Our need for bias

Without the aid of prejudice and custom, I should not be able to find my way across the room; nor know how to conduct myself in any circumstances, nor what to feel in any relation of life. Reason may play the critic, and correct certain errors afterwards; but if we were to wait for its formal and absolute decisions in the shifting and multifarious combinations of human affairs, the world would stand still.

William Hazlitt, quoted in How to Think (p.86-87), written by Alan Jacobs. Jacobs continues:

“So we need the biases, the emotional predispositions, to relieve that cognitive load. We just want them to be the right ones. As a wise man once said, one of the key tasks of critical reflection is to distinguish the true prejudices by which we understand from the false ones by which we misunderstand.”

Calling our collection of predispositions and biases ‘System 1’ (a term borrowed from Daniel Kahneman), Jacobs argues that our ‘System 1’ thinking can be “changed, trained; it can develop new habits.” He connects this with John Stuart Mill’s insistence that we consider our whole being in this arena- the emotions and the intellect. Jacobs writes: “This is what Mill meant when he spoke of the power of rightly ordered affections to shape the character. Learning to feel as we should is enormously helpful for learning to think as we should.”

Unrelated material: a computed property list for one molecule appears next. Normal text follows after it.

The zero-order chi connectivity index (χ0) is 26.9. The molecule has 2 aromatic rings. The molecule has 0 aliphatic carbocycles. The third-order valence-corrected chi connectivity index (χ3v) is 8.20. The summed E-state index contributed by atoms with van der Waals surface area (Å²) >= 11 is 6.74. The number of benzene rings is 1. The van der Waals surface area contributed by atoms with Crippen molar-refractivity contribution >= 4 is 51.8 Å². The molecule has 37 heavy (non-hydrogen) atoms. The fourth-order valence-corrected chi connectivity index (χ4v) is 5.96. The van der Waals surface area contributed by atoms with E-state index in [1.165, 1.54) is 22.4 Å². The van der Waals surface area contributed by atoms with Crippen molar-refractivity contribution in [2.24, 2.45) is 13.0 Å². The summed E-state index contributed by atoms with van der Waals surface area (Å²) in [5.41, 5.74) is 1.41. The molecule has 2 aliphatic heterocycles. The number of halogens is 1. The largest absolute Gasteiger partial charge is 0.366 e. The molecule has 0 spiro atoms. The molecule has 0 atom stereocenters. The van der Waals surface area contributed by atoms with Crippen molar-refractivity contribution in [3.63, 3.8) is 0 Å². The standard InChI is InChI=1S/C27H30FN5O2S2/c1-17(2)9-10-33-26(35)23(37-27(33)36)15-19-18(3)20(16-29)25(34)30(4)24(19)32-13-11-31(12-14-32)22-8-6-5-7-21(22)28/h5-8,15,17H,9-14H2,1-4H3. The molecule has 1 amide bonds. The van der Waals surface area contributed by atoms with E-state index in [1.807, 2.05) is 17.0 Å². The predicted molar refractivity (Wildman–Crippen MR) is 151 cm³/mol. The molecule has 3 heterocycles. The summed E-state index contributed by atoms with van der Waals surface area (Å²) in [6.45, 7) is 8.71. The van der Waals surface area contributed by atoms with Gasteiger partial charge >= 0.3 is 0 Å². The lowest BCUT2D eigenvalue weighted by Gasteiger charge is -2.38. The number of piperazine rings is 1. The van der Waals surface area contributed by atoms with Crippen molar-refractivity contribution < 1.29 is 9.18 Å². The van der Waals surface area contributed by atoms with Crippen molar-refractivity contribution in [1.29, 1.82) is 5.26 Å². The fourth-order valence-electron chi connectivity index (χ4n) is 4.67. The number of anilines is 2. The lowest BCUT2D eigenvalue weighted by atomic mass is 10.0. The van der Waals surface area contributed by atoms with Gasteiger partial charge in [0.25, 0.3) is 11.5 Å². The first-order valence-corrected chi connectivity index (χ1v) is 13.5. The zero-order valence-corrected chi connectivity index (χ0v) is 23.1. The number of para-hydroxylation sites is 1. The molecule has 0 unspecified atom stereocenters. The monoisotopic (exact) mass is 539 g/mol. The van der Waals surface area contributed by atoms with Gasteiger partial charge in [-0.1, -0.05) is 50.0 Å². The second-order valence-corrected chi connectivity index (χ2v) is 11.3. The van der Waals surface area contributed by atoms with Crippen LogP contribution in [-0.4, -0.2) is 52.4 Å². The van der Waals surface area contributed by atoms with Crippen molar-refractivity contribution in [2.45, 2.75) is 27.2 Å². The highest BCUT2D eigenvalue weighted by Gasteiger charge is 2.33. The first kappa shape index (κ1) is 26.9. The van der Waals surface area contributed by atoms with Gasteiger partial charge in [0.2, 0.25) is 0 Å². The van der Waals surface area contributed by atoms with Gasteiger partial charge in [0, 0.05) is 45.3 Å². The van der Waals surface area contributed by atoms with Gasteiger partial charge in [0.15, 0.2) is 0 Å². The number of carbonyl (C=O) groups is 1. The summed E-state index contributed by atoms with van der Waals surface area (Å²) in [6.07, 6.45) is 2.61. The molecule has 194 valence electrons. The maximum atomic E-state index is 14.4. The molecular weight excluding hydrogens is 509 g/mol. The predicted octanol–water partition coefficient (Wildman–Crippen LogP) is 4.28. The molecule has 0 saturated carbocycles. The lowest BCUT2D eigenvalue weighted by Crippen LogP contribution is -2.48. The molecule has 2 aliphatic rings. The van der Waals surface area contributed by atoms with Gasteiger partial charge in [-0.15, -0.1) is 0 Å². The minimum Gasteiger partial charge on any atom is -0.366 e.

This passage evoked so many from Jamie Smith’s You Are What You Love that I nearly brought that volume back upstairs. Some of the most splendid moments of my reading life occur when I witness my authors speaking to one another. Often they are echoing one another, or taking a drink further downstream. At other times they are sharpening the argument, flipping the blade to the other side.

These conversations are most easily perceived with the best writers, by the way. Often, the most important conversations span centuries. This interestingly brings me to a concluding comment that Jacobs makes about the role of rightly ordered affections in our thinking. He writes:

“And this is why learning to think with the best people, and not to think with the worst, is so important. To dwell habitually with people is inevitably to adopt their way of approaching the world, which is a matter not just of ideas but also of practices.”